Student-led research workshops for improving “sense of belonging” in BME students in PhD programmes
The programme will recruit PhD students and undergraduate students that identify as BME. We envisage our project will benefit both cohorts, acting as a encouragement to increasing the number of students that identify as BME in graduate programmes (by fostering their relationship with current PhD students and their understanding of what research may look like), as well as retaining the current graduate students (by giving them a platform to share their research and a financial contribution for their work).
We plan to engage with both PhD and UG students in the Department of Informatics that identify as Black or Minority Ethnic (BME). In the department, the proportion of overall students that are home students and that identify as BME shrinks from 36% at undergraduate level to 19% at postgraduate taught level, and to only 11% at PhD level.
The under-representation of BME students at the graduate school level is potentially a discouraging factor for our UG students to continue onto graduate level programmes themselves; for UG students, lack of role-models from similar backgrounds can negatively impact their sense of belonging, and likelihood to pursue graduate studies themselves. There are also limited opportunities for graduate students to present their research in more holistic settings, and to get experience with supervision; this is more of a challenge for those from BME backgrounds, who may feel less comfortable with the existing, more traditional opportunities to do so.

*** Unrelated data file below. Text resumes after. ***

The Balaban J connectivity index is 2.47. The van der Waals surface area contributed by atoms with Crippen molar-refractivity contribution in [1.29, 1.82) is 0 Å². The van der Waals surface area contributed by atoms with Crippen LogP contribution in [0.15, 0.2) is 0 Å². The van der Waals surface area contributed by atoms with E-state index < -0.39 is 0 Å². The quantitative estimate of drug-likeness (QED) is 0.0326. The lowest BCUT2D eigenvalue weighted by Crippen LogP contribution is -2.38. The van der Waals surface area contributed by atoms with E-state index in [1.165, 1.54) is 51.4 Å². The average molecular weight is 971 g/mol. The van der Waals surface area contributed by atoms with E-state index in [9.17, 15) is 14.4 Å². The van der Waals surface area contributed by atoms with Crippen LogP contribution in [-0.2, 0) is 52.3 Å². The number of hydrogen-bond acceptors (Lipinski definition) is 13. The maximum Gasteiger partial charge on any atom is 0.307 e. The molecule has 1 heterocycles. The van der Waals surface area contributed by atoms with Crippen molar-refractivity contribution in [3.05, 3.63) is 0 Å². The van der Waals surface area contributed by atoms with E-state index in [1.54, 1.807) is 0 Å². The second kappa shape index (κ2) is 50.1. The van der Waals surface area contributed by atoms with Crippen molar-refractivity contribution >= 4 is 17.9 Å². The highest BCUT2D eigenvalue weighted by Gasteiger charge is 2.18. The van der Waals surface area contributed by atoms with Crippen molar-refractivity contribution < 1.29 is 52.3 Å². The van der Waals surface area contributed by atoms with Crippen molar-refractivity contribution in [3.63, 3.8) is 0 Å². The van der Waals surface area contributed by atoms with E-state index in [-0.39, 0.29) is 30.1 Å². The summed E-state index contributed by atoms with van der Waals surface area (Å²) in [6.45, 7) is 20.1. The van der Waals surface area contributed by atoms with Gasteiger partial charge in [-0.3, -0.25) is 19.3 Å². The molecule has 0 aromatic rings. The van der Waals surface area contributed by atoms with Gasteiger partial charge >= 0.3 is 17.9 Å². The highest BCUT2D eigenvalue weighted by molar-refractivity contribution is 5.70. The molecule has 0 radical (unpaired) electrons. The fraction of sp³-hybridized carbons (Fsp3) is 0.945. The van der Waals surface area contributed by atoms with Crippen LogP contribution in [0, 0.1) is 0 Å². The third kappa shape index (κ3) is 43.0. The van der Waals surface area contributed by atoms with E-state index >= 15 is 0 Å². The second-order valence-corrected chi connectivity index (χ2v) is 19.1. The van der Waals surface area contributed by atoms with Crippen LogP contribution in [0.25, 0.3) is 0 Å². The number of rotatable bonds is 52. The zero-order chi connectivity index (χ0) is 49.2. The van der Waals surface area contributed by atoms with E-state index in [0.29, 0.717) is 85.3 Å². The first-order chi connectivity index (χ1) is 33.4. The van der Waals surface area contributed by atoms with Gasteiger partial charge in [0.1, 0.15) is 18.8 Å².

PhD students will be paired up with small groups of undergraduate students (e.g. 2 or 3). The matching will be done based on the relationship between the graduate student's research and a module UGs are taking. For example, a PhD student working with “Incentive-aware digital twins for finance” could match with the “Multi-Agent Systems” undergraduate course. Also, a student working with AI for hospital data may want to match with an introductory or advanced AI undergraduate course.
For each group, there will be then a series of four mini-workshops, in which the PhD student presents their research in relation to the content of the relevant UG course, and fosters discussions with the UG participants. The exact structure of these sessions will be holistic, and ultimately down to the PhD student to develop; we want to avoid imposing a formal setting that may be less comfortable for the students, and allow them to instead grow a natural and relaxed environment for supportive discussion.
Towards the end of the academic year, once all mentor sessions have been run, we plan to run a “showcase of ideas”; each UG student participant will be invited to present a short, 3 minute presentation on a research question that has come out of conversations with their mentor, which they could feasibly pursue as part of a PhD programme. This gives the UG participants the opportunity to share with each other their experiences, but also gives the platform for them to identify as researchers themselves in a friendly and supportive environment, thus reinforcing the idea that a PhD programme could be for them.